Category Archives: Android Development Kit

Getting started with the ADK – Arduino

With Android 2.3.4 and 3.1, Google introduced support for external USB hardware to interact with an Android powered device, known as, Android Open Accessory 1. The USB Accessory hardware is based on Arduino 2, an open source electronics prototyping platform. There are certain requirements for these accessories, but to get started, it would be easiest to get an prototyping board, something like the Arduino Mega ADK.

You must download the Arduino drivers, and copy it to your Arduino Library directory. Instructions can be found on the Android website

The example that I am going to walk you through below, will allow for a LED to be controlled from your Android device. In another post, I will show you an example of an Android application that will be used to interact with this Arduino sketch.

To get started, include the USB Host Shield, and Android Accessory libraries in your project.


We are going to make use of the LED on the Android ADK board, but you can change this PIN value to the whatever reflects your hardware. On Arduino boards, the on-board LED is on pin 13.

#define LED1 13

Create a new object of the AndroidAccessory class, and specify your device identifiers.
The parameters are:
manufacturer, model, description, version, uri, and serial.

AndroidAccessory acc("Omskep",
		     "HelloADK Demo",

Create a function that will initialize the LED to an OFF state.

void init_leds()
  Serial.print("rnInit LED");  //This is just for console output.
  digitalWrite(LED1, LOW);
  pinMode(LED1, OUTPUT);

On startup, initialize the LED and make a connection with the Android hardware, using the PowerOn function in the AndroidAccessory class.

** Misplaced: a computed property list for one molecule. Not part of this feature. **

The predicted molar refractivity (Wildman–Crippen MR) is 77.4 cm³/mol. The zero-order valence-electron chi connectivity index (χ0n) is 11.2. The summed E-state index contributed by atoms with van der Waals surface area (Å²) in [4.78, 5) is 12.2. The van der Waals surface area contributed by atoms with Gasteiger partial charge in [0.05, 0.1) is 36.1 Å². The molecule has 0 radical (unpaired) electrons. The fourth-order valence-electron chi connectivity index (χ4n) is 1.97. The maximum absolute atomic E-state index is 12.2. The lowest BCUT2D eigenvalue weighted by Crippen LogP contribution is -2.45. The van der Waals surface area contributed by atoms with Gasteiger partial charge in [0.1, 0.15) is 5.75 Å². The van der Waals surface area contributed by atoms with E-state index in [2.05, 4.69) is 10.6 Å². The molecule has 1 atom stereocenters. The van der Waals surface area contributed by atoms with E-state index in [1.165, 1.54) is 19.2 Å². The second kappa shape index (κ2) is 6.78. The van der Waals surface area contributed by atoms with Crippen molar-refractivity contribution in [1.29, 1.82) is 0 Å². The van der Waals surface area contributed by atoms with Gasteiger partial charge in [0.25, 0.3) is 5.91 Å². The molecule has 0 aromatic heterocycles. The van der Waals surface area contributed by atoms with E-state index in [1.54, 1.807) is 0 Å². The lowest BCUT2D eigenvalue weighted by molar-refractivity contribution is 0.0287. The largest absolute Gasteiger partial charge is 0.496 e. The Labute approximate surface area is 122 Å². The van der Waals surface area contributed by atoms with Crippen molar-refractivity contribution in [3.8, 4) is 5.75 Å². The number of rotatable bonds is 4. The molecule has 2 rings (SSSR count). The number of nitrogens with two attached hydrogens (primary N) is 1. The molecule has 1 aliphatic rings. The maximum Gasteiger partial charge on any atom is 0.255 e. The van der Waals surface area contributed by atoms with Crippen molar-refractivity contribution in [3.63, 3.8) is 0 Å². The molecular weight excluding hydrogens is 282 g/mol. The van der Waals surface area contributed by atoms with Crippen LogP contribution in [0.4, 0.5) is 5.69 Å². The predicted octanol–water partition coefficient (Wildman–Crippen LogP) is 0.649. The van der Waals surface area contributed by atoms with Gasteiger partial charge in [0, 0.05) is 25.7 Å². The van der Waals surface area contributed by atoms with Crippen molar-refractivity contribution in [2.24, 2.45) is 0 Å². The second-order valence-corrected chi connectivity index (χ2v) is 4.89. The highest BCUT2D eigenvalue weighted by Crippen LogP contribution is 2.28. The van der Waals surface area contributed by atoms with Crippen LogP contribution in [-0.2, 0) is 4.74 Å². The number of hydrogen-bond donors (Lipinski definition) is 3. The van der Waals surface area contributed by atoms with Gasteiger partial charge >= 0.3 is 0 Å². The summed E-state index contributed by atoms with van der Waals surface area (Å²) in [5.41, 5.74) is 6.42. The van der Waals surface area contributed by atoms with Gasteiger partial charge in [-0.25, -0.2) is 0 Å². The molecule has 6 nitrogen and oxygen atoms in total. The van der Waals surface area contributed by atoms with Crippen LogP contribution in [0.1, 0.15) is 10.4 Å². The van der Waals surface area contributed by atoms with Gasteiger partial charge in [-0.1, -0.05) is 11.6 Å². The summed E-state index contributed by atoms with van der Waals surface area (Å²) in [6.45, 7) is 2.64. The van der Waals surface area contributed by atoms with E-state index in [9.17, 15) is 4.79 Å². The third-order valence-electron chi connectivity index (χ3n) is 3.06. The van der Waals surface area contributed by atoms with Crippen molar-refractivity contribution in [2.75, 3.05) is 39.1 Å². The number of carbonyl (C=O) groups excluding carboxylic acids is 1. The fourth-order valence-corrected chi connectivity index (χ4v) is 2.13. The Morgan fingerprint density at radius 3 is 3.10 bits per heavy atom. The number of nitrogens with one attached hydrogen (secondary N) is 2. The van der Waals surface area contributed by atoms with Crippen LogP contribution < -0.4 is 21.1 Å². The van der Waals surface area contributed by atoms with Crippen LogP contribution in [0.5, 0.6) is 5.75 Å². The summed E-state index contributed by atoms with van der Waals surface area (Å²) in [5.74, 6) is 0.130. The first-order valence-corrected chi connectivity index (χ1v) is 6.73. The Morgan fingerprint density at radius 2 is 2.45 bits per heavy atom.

void setup()

This is where the fun starts. We are going to check if there is a connection to the Android device, and listen for messages. We will be receiving a message, consisting of 3 bytes:

  1. Command - I like to think of this as a grouping, for example: Buttons, LEDs, Relays, Servos, etc.
  2. Target - Specify which component you want to “communicate” with. For example, the 1st LED.
  3. Value - This would be a value to be passed on to the component. In the case of the LED, a simple ON or OFF is all we need.

We are going to “group” the LED in group 1, so we will be listening for a command of 1. Since this is the only LED, we will be want the target to be 1. And finally, we will write the received value to the LED, on PIN 13.

void loop()
  byte msg[3];
  if( acc.isConnected() )
    int len =, sizeof(msg), 1);
    if( len > 0 )
      if( msg[0] == 0x1 )
        if( msg[1] == 0x1 )
          digitalWrite(LED1, msg[2] ? HIGH : LOW);

I hope this helped explain the hardware side of the accessory. Another post explaining the Android side of the accessory is on the way.